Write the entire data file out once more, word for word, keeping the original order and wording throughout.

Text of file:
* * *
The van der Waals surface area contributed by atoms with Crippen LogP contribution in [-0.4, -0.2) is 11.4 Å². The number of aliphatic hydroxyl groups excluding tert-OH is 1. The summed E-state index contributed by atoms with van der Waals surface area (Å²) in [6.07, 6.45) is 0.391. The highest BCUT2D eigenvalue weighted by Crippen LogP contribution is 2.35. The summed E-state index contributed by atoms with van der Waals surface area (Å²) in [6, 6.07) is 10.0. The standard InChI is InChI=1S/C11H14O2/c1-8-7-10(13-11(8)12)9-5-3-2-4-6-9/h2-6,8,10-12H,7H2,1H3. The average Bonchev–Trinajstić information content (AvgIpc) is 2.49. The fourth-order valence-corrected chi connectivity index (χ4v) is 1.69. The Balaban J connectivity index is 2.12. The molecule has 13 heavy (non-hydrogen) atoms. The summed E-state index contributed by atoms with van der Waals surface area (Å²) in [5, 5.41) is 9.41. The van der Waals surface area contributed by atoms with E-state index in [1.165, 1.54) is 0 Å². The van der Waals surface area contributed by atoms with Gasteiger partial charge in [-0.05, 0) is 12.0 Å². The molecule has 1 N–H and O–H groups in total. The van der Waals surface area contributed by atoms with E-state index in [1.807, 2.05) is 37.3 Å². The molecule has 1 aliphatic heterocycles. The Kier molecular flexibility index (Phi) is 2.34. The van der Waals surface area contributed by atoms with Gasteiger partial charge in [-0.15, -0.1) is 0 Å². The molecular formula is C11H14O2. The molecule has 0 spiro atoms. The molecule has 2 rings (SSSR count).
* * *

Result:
The van der Waals surface area contributed by atoms with Crippen LogP contribution in [-0.4, -0.2) is 11.4 Å². The number of aliphatic hydroxyl groups excluding tert-OH is 1. The summed E-state index contributed by atoms with van der Waals surface area (Å²) in [6.07, 6.45) is 0.391. The highest BCUT2D eigenvalue weighted by Crippen LogP contribution is 2.35. The summed E-state index contributed by atoms with van der Waals surface area (Å²) in [6, 6.07) is 10.0. The standard InChI is InChI=1S/C11H14O2/c1-8-7-10(13-11(8)12)9-5-3-2-4-6-9/h2-6,8,10-12H,7H2,1H3. The average Bonchev–Trinajstić information content (AvgIpc) is 2.49. The fourth-order valence-corrected chi connectivity index (χ4v) is 1.69. The Balaban J connectivity index is 2.12. The molecule has 13 heavy (non-hydrogen) atoms. The summed E-state index contributed by atoms with van der Waals surface area (Å²) in [5, 5.41) is 9.41. The van der Waals surface area contributed by atoms with E-state index in [1.165, 1.54) is 0 Å². The van der Waals surface area contributed by atoms with Gasteiger partial charge in [-0.05, 0) is 12.0 Å². The molecule has 1 N–H and O–H groups in total. The van der Waals surface area contributed by atoms with E-state index in [1.807, 2.05) is 37.3 Å². The molecule has 1 aliphatic heterocycles. The Kier molecular flexibility index (Phi) is 2.34. The van der Waals surface area contributed by atoms with Gasteiger partial charge in [-0.15, -0.1) is 0 Å². The molecular formula is C11H14O2. The molecule has 0 spiro atoms. The molecule has 2 rings (SSSR count).